By Justine Kumadzulo and Elias Banda
Horrors of elephant attacks have reached alarming proportions in the areas of Group Village Nthundu and Mangamba in Machinga District. Hungry elephants are on the loose from Liwonde National Park, terrorizing people from the nearby villages and destroying crops.
Last year, the vicious elephants invaded maize fields and destroyed crops, affecting 670 families. Group Village Headman Nthundu said maize and bananas in the river banks were razed down, forcing people to survive on mangoes.
There is a sustained fear among villagers that continued elephant attacks would threaten the food security situation in the area if a lasting solution is not found.
|A Wildlife official addressing chiefs|
The elephants have broken the National Park confinement wire and found their way out into the villages. Chiefs say elephants can cover a distance of 20 kilometers before returning to the National Park. The broken wire has not fully replaced despite complaints of frequent elephant attacks.
|GVH Nthundu presenting his concerns|
Attempts have been made previously by the Village Natural Resource Committee (VNRC) and the Park officials to resolve the matter but none had since materialized.
Recently, ADRA Malawi through the Action for Social Change Program (ASC) facilitated an interface meeting between Parks and Wildlife (PW) Officials and affected chiefs to find a lasting solution on the matter. The chiefs used the forum to present their concerns to the Wildlife officials.Â Chiefs complained that affected families have not been compensated by government. PW officials bemoaned continued poaching activity in the National Park by the villagers and called on local authorities to sensitize their subjects on the malpractice.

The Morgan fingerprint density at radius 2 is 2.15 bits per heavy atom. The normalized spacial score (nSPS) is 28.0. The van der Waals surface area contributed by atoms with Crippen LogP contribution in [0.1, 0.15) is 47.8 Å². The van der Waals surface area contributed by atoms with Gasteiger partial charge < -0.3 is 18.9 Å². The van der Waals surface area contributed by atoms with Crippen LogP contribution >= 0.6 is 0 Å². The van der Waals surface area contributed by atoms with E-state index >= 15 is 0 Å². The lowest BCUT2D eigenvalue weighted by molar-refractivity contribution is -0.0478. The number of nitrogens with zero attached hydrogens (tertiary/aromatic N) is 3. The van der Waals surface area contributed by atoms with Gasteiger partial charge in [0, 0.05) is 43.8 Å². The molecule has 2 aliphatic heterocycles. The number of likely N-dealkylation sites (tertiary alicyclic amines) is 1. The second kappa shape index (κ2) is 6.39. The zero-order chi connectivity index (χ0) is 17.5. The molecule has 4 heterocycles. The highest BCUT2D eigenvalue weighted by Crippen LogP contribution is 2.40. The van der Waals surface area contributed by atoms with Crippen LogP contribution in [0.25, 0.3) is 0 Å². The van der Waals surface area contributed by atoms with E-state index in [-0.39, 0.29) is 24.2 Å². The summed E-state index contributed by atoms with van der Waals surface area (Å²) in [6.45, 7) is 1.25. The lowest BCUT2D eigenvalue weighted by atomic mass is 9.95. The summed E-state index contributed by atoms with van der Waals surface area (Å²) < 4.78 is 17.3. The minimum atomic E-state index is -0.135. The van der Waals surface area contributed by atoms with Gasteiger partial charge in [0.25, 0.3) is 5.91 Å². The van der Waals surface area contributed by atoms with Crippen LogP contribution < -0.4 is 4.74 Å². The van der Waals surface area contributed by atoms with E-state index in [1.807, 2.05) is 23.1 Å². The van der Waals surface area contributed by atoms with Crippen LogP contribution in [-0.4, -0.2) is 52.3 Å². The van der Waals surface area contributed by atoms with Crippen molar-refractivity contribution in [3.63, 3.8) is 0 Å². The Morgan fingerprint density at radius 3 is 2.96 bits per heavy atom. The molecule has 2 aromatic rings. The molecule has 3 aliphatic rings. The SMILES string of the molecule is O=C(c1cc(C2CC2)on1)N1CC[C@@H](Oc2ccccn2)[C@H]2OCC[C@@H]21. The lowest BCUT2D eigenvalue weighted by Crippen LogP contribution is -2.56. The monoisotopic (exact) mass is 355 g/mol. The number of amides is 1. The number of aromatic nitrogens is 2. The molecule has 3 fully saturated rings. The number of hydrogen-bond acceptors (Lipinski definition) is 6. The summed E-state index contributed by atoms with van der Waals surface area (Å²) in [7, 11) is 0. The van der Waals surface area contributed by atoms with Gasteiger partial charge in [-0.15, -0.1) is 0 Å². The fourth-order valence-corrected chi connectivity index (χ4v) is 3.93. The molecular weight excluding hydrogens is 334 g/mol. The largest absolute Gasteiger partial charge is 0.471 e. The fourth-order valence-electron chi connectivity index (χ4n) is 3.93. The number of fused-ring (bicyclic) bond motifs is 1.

According to PW Regional Manager Mr. Nyanyale, compensation would be done on extreme cases. He assured the chiefs that the confinement wire would be replaced and urged them to guard it from poachers.
One chief who declined to be named said the meeting was fruitful and for the first time, chiefs could meet face to face with wildlife officials. â I can now see light at the end of the tunnel, I am confident the matter will be solvedâ he said.
|Part of the audience during the meeting|
The Machinga District Agricultural Development Officer who also attended the meeting advised that poaching could be reduced if people kept more domestic animals such goats, chicken and pigs.
The Action for Social Change Program is covering 60 village communities in the area and many of them have been affected by elephant attacks. The Program with funds from Denmark is facilitating advocacy activities with community based groups in Traditional Authority Liwonde and kawinga in Machinga.
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